comscore Letters: Popularity and truth don’t always align; Selfishness of locals endangers public health; Foreign enemy could easily attack Capitol | Honolulu Star-Advertiser
Editorial | Letters

Letters: Popularity and truth don’t always align; Selfishness of locals endangers public health; Foreign enemy could easily attack Capitol

I agreed with Camille A. Nelson’s statement of supporting those to speak truth to power (“At moments like this, we have profound opportunity to signal who we aspire to be,” Star-Advertiser, Island Voices, Jan. 10).

We all saw firsthand lately that a fancy law degree does not always include ethics. In additional to upholding the law and pursuing justice, lawyers also have social responsibility to educate and inspire the public, rather than inciting violence for the sake of popularity, political or personal gain.

Fact matters in law and so in the news media. Social media, by contrast, only profit from popularity by exploiting people’s thirst for responses and feedback. Whoever creates popular content is awarded with a “like” or with followers.

Popularity and truth are two different things. Law students and lawyers must help us differentiate them.

Kenneth Lam

Hawaii Kai

 

Homeowners have right to mitigate natural risks

There is a certain amount of risk wherever houses are built, but some locations more so than others. Build next to an ocean and risk high waves. Build in a forest and risk forest fires. Build along a cliff and risk landslides.

Yes, know the risks and accept the risks at your own peril. However, homeowners should be allowed to mitigate those risks. Those who are against building seawalls to protect private property obviously do not own oceanfront property.

Harold H. Nakagawa

Mililani

 

Selfishness of locals endangers public health

Some selfish people go out and don’t follow COVID-19 protocols. They are out there with no masks, no distancing, having the time of their lives (“State officials shut down Maui beach due to large crowds with maskless dancers, blatant nudity,” Star-Advertiser, Jan. 5).

The problem is not only tourists but locals who are not only hurting themselves but all those around them: their immediate family, their neighbors and the mom-and-pop businesses in their community.

How can these uncaring people get infected and expect the brave first responders to take care of them, risking their health and their loved ones?

It’s so unfair. They shouldn’t expect others to do their utmost best to heal them for their selfishness. They brought this upon themselves.

I’m sorry Hawaii has turned into this. What happened to the aloha we keep sending out to the world, but not to our own family, neighbors and friends?

For 2021, here’s hoping that aloha helps lead us out of this pandemic.

Craig Kutsunai

Kaimuki

 

Foreign enemy could easily attack Capitol

For all I’ve seen and read in the media, I have yet to hear any concern expressed over how easy it might be for a foreign enemy to attack our U.S. Capitol. Yes, there’s been an outcry about how ill-prepared the Capitol police were for Wednesday’s insurrection, especially when there was so much talk on social media about storming the Capitol, but what concern has been raised as to how easily the Capitol could be breached by a well-armed foreign enemy that isn’t publicizing its intent on social media?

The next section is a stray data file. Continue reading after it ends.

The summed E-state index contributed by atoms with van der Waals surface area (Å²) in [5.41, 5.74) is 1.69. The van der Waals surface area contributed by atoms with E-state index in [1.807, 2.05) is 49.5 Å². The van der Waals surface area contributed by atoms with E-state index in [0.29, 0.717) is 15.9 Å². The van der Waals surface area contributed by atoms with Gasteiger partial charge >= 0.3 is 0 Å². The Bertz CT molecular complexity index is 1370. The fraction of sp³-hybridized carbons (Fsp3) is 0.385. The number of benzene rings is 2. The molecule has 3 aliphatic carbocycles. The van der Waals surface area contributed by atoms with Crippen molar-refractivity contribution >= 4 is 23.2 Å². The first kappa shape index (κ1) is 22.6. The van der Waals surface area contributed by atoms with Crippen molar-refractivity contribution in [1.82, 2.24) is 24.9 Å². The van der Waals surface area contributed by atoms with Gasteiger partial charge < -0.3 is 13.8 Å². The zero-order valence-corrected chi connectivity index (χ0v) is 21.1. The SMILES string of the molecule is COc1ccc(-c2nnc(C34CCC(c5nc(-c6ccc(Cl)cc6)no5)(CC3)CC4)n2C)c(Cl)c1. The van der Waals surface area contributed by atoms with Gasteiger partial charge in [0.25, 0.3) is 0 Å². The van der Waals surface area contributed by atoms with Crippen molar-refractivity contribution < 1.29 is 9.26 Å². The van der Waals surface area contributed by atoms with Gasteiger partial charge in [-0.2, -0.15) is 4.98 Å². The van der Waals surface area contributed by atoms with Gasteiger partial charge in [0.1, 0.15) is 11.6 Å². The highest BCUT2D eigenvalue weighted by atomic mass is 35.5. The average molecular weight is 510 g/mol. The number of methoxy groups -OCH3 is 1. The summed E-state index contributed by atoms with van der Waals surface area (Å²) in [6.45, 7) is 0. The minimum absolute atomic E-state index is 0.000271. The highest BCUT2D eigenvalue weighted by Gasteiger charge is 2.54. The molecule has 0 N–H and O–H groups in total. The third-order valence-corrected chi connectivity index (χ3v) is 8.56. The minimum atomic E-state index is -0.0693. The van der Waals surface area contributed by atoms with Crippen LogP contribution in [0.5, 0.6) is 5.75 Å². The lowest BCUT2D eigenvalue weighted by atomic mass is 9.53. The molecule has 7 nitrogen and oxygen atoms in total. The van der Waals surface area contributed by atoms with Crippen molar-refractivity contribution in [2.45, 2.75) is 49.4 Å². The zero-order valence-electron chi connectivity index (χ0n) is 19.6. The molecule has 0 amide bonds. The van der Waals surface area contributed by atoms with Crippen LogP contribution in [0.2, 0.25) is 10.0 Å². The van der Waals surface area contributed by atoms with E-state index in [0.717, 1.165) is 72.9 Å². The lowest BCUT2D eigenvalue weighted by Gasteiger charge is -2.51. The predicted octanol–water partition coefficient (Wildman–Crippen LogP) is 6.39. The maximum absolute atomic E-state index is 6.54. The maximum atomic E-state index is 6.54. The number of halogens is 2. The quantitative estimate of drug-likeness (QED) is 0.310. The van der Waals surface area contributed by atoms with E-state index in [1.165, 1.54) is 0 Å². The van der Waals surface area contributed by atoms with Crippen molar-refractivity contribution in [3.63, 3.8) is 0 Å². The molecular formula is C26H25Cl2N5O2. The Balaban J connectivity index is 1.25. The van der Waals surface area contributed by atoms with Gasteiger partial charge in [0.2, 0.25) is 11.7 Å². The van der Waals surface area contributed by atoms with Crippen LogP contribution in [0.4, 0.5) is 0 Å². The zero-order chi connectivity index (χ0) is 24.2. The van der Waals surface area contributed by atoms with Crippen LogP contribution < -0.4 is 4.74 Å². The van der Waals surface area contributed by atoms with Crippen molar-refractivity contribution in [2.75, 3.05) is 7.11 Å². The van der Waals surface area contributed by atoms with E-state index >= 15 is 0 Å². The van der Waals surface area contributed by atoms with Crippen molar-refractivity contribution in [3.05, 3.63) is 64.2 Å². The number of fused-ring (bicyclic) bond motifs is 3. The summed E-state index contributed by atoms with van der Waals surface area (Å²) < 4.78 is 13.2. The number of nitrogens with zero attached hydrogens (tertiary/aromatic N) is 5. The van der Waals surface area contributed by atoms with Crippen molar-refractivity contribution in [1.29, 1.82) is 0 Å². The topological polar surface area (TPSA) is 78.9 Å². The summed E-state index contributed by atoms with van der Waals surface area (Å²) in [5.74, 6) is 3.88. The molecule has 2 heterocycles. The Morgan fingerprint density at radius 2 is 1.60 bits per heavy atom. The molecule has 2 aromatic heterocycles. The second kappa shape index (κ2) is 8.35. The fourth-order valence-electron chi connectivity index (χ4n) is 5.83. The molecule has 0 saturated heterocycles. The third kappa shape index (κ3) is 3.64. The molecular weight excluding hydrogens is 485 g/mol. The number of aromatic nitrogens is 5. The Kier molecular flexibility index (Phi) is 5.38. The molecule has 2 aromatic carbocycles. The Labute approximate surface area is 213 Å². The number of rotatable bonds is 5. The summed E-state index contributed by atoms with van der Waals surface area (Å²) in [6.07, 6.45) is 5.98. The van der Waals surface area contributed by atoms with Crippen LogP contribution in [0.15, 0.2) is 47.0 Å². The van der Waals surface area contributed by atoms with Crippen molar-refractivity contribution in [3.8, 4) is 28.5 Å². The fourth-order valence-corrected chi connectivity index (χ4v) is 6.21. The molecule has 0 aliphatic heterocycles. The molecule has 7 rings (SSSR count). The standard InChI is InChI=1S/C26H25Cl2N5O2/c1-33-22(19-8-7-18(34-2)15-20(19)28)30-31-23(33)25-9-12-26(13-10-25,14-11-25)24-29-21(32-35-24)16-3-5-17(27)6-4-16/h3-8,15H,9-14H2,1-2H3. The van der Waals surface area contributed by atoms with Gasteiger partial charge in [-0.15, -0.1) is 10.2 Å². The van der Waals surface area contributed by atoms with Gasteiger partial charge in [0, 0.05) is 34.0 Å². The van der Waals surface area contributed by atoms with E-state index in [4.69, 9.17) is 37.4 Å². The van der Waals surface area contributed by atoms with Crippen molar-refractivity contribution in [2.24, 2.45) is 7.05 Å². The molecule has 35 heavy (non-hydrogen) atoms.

This building is supposed to be one of the best-protected in the world, but is it really? After our homeland insurrection, I have doubts about its security against a foreign attack.

Ginny Edmunds

Niu Valley

 

America’s racist history raises difficult questions

How far do we go in repudiating our white American racist past? I completely understand and appreciate the movement to remove Confederate statues and the renaming of military bases that were named after Confederate generals. But there have been proposals to relocate or rename the Washington and Jefferson monuments in Washington, D.C. And some Native Americans have called for the razing of Mount Rushmore, which would include destroying the visage of Abraham Lincoln because of his treatment of Native Americans. There has been some talk locally about renaming McKinley and Roosevelt high schools.

I don’t have answers, just questions. How is American history to be taught? What do we teach? It seems that most, if not all, of our white American heroes of the past can be condemned for their racist attitudes and acts of aggression against people of color.

What type of patriotism should we be teaching in our schools? Do we end up canceling White American history? How justified are we in condemning the past and our past leaders without considering the culture of the times they were living in?

Roman Leverenz

Aliamanu

 

Capitol attackers were traitors and terrorists

Jan. 6, 2021, will live in infamy as much as Pearl Harbor Day, not because it will lead to war, but because it has been more than 200 years since the Capitol of our nation was overrun. To our everlasting sorrow, it was overrun by our fellow citizens at the behest of our president.

History will not look kindly on those who have undermined our democracy by following, supporting and catering to a president who began his political run by claiming a sitting president was born in Kenya; by calling the free press the “enemy of the people”; by siding with autocrats over our intelligence agencies; for pressuring allies to investigate his political rivals; by denying and ignoring Russia’s assault on our democracy with email thefts and cyber crimes; and by pretending a pandemic was a minor flu while he was holding super-spreader events.

Those who attacked our Capitol are seditionists. They are insurrectionists.

To be more precise, they are traitors and terrorists.

Robert Griffon

Makiki


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